Sequestration’s Stew of Furloughs and Expense Cuts
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The Fiscal Times
March 11, 2013

One week into sequestration and agencies across the federal government are busy reallocating spending to accommodate the across-the-board budget cuts. While many agencies like the Department of Homeland Security and Defense Department are planning to furlough thousands of employees, others like the Small Business Administration and the Government Accountability Office have planned ahead and are managing the sequester furlough-free.

Here is a rundown of the most up-to-date information of sequestration’s effects on federal government agencies.  Point of information:  A government furlough is a temporary layoff that does not interrupt health care coverage, pensions, or other employee benefits.  No one is fired.

Compiled from Congressional Testimony, the White House Factsheet, Government Executive, Office of Management and Budget and Office of Personnel and Management.

Agriculture Department
    More than 2,100 Food Safety and Inspection Service employees will be furloughed for two weeks.

2013 Budget: $155 billion 
Workforce: 100,574

Defense Department   DOD will begin furloughing “many” of its 800,000 civilian workers in late April, one day a week for up to 22 workdays, according to congressional testimony from former Defense Secretary Leon Panetta, who did not specify the total number of employees being furloughed

2013 Budget: $525.5 billion
Total workforce: 2,086,701

Economic Development Administration   Will furlough all of its employees for six days.

2013 Budget $220 million 
Workforce: 206

Environmental Protection Agency    The agency expects to furlough many of its 18,000 employees for 13 days, but nothing has been finalized and further details have yet to be released.

2013 Budget: $8.3 billion
Workforce: 18,655

Federal Aviation Administration   Nearly all of the 43,000 employees will be furloughed for one-to-two days each pay period through the rest of the fiscal year. FAA will also close 100 air traffic control towers and eliminate midnight shifts at smaller airports to absorb cuts.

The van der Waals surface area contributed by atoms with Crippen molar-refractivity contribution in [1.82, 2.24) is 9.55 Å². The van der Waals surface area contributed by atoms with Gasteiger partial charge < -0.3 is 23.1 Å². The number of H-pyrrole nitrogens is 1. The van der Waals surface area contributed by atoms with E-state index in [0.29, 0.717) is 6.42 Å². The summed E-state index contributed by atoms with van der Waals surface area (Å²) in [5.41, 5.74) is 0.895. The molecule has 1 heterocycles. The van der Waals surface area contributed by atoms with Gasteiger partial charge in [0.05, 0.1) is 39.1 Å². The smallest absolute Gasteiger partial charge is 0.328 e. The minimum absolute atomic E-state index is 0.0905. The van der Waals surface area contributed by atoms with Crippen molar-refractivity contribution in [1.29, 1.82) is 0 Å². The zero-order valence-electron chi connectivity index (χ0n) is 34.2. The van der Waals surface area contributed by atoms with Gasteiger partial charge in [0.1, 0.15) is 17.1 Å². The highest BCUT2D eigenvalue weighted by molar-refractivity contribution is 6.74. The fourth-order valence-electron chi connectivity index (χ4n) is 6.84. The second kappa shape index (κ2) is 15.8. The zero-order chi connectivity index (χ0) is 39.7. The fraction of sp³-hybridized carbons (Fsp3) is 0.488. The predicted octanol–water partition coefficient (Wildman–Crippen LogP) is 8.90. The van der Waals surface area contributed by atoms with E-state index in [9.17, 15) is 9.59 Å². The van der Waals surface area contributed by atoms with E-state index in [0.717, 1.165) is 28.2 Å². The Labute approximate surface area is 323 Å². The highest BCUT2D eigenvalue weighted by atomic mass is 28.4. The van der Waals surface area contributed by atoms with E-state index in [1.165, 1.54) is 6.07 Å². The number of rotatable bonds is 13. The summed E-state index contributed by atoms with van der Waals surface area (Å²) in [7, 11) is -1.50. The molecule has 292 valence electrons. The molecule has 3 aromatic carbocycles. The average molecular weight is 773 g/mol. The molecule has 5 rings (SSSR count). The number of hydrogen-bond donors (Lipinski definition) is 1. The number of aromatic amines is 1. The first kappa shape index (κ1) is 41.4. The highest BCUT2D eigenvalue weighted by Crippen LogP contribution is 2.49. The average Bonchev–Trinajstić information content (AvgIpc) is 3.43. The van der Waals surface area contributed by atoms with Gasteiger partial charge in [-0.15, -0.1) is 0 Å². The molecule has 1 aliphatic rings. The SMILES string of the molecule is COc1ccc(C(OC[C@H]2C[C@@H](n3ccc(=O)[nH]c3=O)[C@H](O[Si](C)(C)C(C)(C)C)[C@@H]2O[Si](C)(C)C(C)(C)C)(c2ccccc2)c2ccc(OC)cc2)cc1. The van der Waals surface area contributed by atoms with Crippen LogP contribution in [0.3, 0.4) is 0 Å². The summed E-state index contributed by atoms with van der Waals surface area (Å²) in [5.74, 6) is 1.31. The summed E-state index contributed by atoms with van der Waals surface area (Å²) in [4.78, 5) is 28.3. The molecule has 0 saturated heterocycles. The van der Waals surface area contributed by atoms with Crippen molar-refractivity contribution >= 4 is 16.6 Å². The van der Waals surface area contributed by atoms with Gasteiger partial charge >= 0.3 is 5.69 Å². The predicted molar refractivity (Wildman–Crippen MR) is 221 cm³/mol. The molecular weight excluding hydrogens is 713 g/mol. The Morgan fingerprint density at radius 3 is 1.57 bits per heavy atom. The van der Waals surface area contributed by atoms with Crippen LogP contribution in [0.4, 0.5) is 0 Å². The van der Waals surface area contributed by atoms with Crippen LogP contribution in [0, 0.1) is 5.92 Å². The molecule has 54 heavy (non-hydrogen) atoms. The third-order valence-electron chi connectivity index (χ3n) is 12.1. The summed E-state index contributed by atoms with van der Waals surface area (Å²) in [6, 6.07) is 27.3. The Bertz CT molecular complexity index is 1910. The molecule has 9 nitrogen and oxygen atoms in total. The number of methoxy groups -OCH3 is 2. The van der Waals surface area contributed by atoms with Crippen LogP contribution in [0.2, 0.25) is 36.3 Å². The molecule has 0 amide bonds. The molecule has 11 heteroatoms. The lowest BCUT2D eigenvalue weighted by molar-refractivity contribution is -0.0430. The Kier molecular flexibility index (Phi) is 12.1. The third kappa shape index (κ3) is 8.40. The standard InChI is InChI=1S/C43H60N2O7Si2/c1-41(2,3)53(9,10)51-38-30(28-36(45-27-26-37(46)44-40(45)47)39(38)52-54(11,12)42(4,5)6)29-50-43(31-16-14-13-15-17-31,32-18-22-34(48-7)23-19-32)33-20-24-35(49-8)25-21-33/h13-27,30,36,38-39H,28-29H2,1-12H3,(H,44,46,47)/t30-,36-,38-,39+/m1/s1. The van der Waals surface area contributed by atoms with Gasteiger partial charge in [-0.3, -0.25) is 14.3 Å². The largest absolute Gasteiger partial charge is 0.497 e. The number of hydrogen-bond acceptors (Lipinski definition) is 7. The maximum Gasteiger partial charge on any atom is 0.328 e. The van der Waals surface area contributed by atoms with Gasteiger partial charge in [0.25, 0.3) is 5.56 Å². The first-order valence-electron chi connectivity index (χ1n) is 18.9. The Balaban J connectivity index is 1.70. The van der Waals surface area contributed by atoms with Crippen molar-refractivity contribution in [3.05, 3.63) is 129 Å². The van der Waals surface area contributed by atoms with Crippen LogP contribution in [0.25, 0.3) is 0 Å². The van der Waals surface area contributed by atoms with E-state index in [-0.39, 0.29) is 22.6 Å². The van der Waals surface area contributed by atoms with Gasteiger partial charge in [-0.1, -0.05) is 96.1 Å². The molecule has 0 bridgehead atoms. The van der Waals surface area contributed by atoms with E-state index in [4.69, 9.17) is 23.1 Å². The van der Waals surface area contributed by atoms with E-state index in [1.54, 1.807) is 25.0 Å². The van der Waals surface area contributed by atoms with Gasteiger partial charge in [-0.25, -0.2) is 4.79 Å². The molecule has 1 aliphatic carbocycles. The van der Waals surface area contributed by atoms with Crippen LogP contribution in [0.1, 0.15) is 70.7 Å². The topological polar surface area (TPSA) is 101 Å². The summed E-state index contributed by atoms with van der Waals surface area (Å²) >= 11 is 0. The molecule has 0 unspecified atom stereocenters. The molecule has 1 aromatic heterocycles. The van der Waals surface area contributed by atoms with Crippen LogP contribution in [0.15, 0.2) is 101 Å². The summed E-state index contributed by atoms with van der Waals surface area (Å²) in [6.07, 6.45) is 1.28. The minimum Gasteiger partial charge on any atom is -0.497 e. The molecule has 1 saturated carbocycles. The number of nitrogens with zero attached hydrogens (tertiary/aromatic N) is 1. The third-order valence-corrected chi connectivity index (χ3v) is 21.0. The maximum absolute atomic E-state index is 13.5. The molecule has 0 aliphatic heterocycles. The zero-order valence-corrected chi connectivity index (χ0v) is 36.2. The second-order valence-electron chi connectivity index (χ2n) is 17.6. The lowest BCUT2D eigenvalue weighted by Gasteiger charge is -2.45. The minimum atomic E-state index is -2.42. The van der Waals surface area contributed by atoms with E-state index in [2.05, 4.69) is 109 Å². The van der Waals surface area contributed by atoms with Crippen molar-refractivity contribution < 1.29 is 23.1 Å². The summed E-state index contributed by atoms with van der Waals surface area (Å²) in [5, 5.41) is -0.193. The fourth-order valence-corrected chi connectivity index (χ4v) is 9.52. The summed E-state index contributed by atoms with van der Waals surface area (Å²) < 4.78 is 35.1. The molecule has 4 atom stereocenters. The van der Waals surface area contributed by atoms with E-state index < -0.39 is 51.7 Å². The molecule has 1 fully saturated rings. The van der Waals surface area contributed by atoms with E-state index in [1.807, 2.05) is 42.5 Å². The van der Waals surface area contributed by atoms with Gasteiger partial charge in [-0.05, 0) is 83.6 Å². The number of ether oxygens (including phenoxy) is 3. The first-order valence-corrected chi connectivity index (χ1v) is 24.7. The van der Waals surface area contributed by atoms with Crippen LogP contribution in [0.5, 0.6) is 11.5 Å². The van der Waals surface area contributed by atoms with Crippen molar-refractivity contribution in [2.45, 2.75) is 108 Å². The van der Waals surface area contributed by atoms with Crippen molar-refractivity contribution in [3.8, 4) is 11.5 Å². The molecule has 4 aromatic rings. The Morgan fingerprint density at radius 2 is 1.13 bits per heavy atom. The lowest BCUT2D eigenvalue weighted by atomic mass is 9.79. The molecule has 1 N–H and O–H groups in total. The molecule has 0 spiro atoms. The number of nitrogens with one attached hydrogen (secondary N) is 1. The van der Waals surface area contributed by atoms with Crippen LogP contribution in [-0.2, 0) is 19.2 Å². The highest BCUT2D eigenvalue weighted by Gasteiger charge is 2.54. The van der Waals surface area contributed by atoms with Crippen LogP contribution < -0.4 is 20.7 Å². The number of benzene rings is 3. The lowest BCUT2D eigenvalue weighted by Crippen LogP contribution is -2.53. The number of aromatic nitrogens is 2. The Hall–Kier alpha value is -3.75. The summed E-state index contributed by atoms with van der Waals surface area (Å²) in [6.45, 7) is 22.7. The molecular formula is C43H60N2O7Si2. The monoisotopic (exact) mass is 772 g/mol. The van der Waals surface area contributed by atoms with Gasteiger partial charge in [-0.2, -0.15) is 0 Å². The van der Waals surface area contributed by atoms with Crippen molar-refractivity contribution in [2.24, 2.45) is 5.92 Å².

2013 Budget $12.7 billion
Workforce: 43,000

Federal Courts    The Judicial Conference of the United States expects to furlough 20,000 employees for 16 days, as well as cut spending on information systems, and other areas.

2013 Budget: $5.2 billion

Internal Revenue Service   Employees will be furloughed for five to seven days beginning in the summer after the filing season ends, extending through the end of the fiscal year – September 31st.

2013 Budget: 12.2 billion
Workforce: 100,000

Justice Department   The DOJ has already sent out furlough notices to its employees.  Every FBI employee will be furloughed for 14 workdays, or nearly three full weeks through the rest of the fiscal year.

2013 Budget: 27.1 billion
Workforce: 117,285

Broadcasting Board Of Governors
   The agency will avoid furloughs by implementing a hiring freeze, eliminating bonuses and reducing broadcasts to absorb the 5 percent or $37.6 million in spending cuts.

2013 Budget $720 million
Workforce: 1,922

Government Accountability Office    The GAO is planning to avoid furloughing its employees by reducing costs in other areas like travel and IT spending.

2013 Budget $526.2 million
Workforce: 2,975

Government Printing Office    No furloughs. The agency will save money by delaying spending in technology and other investments.

2013 Budget $83.6 million
Workforce: 2,378

Washington Correspondent Brianna Ehley, based in D.C., covers Congress, government agencies and spending issues, health care, and tax and economic policy for The Fiscal Times.